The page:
CAS  Article  PubMed  Google Scholar 

  17. Jiang S, Kang L, Zhu M, Zhang X, Wang C, Cai J, et al. A potential urinary biomarker to determine frailty status among older adults. Arch Gerontol Geriatr. 2020;88:104038. https://doi.org/10.1016/j.archger.2020.104038.

    CAS  Article  PubMed  Google Scholar 

  18. Luo H, Li J, Zhang Q, Cao P, Ren X, Fang A, et al. Obesity and the onset of depressive symptoms among middle-aged and older adults in China: evidence from the CHARLS. BMC Public Health. 2018;18(1):909. https://doi.org/10.1186/s12889-018-5834-6.

    Article  PubMed  PubMed Central  Google Scholar 

  19. Searle SD, Mitnitski A, Gahbauer EA, Gill TM, Rockwood K. A standard procedure for creating a frailty index. BMC Geriatr. 2008;8(1):24. https://doi.org/10.1186/1471-2318-8-24.

    Article  PubMed  PubMed Central  Google Scholar 

  20. Piotrowicz K, Gąsowski J. Risk factors for frailty and cardiovascular diseases: are they the same? Adv Exp Med Biol. 2020;1216:39–50. https://doi.org/10.1007/978-3-030-33330-0_5.

    Article  PubMed  Google Scholar 

  21. Wang Q, Dai X, Liu J, Chen Z, Yu Y, Liu X, et al. Pravelance and risk factors of frailty in community-dwelling Chinese elderly population. Nan Fang Yi Ke Da Xue Xue Bao. 2021;41(11):1719–24.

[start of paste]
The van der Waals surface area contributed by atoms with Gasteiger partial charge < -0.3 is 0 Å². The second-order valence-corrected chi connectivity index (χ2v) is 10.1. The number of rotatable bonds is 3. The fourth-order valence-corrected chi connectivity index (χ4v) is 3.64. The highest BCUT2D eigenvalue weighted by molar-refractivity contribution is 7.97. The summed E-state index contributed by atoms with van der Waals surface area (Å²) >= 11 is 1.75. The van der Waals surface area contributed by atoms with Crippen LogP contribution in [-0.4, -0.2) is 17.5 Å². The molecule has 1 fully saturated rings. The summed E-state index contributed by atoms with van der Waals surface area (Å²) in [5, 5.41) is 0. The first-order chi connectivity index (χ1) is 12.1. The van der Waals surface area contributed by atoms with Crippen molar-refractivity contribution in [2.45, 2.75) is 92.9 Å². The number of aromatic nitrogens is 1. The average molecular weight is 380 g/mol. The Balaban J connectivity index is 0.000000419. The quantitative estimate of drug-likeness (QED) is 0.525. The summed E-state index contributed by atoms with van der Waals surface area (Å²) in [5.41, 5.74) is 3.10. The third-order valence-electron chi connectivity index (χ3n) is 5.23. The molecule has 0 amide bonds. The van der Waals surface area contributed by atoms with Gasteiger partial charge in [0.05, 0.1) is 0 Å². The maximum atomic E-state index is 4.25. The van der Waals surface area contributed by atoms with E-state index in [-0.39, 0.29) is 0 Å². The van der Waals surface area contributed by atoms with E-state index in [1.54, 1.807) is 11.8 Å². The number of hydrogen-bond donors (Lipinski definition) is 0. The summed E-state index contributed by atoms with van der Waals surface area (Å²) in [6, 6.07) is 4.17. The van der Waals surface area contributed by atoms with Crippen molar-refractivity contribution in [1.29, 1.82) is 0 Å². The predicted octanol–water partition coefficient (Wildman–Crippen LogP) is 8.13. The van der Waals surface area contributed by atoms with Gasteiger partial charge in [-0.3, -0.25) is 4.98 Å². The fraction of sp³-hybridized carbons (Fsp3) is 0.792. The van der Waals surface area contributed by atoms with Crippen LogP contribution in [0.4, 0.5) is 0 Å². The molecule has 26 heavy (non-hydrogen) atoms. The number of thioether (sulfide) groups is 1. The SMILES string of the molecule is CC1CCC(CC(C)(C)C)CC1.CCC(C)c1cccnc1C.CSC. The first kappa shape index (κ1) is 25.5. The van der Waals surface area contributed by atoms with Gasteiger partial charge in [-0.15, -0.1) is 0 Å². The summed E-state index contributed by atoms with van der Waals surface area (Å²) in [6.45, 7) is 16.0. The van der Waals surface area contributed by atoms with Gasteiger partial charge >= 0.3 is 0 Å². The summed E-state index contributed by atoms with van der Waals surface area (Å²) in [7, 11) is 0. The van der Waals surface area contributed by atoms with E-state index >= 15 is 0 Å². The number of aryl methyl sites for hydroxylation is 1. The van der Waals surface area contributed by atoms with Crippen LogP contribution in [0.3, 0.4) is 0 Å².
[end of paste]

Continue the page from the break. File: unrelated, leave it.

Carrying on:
CAS  PubMed  Google Scholar 

  22. Collerton J, Martin-Ruiz C, Davies K, Hilkens CM, Isaacs J, Kolenda C, et al. Frailty and the role of inflammation, immunosenescence and cellular ageing in the very old: cross-sectional findings from the Newcastle 85+ study. Mech Ageing Dev. 2012;133(6):456–66. https://doi.org/10.1016/j.mad.2012.05.005.

    CAS  Article  PubMed  Google Scholar 

  23. Hubbard RE, O'Mahony MS, Savva GM, Calver BL, Woodhouse KW. Inflammation and frailty measures in older people. J Cell Mol Med. 2009;13(9b):3103–9. https://doi.org/10.1111/j.1582-4934.2009.00733.x.

    Article  PubMed  PubMed Central  Google Scholar 

  24. Schoufour JD, Echteld MA, Boonstra A, Groothuismink ZM, Evenhuis HM. Biochemical measures and frailty in people with intellectual disabilities. Age Ageing. 2016;45(1):142–8. https://doi.org/10.1093/ageing/afv152.

    Article  PubMed  Google Scholar